What’s the Current Status of Open Banking?

Temenos recently published an interesting report in collaboration with the Economist Intelligence Unit (EIB) entitled: Open Banking: revolution or evolution? More than three hundred banking executives from around the world were surveyed and the statistics look promising. Almost half were ready to transform their digital infrastructure with around one third focused on open banking projects. Ensuring customers are confident in the security of open banking-enabled products is seen as important to their success, as well as ensuring that there are additional benefits for users. The report also found that regulation has been the driving force behind the implementation of open banking initiatives in many regions such as Europe and some Latin American countries, whilst the market has been the key influencer in others including China and the US.

These findings are in line with the results of other reports over the past few months. Open banking is gaining traction globally but for mass adoption to take place, customers need to be fully aware of its benefits. This is especially important considering the data sharing aspect which although secure and consent based, is still a significant change to the financial ecosystem. The Open Banking Implementation Entity (OBIE) has released its insights for January which show a steady increase in open banking activity in the UK. There are now more than three million people using open banking powered products and services. Regulated providers now amount to 299 and this is made up of 219 third party providers (TPPs) and 80 account providers. Out of these 105 have at least one proposition live with customers.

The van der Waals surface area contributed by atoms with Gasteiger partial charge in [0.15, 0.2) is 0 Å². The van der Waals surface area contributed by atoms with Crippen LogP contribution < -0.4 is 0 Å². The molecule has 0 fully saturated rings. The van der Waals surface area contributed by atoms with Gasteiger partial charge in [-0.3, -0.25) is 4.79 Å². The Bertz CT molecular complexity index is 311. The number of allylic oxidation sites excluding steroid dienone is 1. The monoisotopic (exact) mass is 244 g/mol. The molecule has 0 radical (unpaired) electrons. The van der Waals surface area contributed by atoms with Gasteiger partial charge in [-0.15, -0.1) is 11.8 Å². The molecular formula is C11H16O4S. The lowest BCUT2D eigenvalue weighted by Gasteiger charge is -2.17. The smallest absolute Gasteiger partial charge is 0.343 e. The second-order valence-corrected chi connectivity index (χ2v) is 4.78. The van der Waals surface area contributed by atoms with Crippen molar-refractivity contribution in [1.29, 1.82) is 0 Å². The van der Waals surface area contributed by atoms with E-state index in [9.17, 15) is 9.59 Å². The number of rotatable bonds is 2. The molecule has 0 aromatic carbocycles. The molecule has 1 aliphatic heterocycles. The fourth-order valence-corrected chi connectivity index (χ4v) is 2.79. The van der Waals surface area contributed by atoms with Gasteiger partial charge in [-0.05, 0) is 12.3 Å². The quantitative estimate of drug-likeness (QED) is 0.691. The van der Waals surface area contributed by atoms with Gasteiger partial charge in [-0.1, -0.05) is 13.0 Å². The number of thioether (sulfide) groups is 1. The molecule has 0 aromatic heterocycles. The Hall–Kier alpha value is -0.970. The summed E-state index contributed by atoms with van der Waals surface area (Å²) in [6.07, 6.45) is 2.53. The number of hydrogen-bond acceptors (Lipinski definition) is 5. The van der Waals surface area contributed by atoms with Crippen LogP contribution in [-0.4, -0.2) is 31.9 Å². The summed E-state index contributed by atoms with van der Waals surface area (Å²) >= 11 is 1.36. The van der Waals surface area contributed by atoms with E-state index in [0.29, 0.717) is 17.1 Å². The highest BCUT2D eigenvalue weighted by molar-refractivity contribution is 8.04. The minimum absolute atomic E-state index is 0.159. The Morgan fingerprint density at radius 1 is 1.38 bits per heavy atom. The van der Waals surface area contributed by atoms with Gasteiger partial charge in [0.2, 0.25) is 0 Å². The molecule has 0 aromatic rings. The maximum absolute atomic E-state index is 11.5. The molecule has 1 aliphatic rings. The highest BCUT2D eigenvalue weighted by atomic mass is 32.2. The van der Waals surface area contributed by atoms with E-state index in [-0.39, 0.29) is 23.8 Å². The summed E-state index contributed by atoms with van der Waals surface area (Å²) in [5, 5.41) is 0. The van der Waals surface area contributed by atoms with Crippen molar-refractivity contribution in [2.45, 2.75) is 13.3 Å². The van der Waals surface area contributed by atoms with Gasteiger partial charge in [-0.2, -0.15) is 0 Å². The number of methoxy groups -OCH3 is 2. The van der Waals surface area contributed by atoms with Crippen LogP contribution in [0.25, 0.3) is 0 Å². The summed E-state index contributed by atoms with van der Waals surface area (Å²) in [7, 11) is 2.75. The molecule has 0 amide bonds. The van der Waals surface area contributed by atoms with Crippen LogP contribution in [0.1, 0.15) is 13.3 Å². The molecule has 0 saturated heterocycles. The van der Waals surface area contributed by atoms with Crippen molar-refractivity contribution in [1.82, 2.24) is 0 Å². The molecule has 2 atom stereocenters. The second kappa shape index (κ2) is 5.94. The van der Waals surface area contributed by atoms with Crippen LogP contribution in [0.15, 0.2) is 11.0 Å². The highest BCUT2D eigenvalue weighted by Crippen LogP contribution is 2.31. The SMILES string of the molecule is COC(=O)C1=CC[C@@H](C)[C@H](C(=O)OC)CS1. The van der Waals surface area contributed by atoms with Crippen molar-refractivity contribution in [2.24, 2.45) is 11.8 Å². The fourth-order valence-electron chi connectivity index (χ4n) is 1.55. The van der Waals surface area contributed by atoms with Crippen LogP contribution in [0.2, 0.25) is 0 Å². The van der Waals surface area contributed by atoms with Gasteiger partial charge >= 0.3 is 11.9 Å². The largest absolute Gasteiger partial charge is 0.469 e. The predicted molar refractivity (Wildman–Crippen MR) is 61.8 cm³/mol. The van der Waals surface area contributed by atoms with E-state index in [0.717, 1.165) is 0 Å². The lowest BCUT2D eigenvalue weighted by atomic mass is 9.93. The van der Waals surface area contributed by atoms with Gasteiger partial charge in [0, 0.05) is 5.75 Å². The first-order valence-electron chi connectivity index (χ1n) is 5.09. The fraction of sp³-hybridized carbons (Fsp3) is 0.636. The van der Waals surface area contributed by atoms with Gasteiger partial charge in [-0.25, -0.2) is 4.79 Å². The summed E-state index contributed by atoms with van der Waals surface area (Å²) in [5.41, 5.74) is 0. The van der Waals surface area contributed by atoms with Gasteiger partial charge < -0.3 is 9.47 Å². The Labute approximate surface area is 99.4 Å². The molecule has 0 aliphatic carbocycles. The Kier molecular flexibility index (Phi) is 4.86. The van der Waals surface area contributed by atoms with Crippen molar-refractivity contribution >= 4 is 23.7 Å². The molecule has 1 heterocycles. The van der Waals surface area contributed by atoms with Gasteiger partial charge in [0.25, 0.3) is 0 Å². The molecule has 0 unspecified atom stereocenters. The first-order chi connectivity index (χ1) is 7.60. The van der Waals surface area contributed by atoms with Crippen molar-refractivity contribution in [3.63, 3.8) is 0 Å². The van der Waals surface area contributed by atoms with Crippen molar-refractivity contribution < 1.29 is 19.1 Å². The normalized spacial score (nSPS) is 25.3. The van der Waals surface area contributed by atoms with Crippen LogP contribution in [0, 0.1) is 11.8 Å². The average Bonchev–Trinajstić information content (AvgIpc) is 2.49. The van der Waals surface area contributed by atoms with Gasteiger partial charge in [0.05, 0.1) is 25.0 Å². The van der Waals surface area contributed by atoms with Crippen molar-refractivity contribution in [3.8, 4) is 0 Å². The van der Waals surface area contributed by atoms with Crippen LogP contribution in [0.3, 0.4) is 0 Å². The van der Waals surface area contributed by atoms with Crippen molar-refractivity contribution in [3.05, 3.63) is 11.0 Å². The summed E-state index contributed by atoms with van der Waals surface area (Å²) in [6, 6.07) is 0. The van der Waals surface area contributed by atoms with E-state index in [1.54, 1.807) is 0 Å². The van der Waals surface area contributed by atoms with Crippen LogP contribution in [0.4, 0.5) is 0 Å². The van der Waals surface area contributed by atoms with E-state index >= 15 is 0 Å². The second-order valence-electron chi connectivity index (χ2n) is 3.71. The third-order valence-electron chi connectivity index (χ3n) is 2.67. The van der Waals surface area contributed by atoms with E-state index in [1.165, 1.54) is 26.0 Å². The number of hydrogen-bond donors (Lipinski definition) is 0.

Consumers are unlikely to seek out information on open banking or to even have a passing familiarity with the term. Information on its benefits needs to filter through to them in everyday life. For traditional financial institutions keen to stop their customers moving to challenger banks, there are many ways they can educate them on any new open banking-enabled products they introduce. However, the window of opportunity is shrinking as flexible, adaptable, jargon-less fintechs launch every week with innovative, money-saving products and services. The audience may not be a captive one, but the fintechs have a flair for communicating with it. Mass adoption is likely over time but some apps might drive this more than others. 

Pay iO’s articles do not constitute financial advice and are for information only.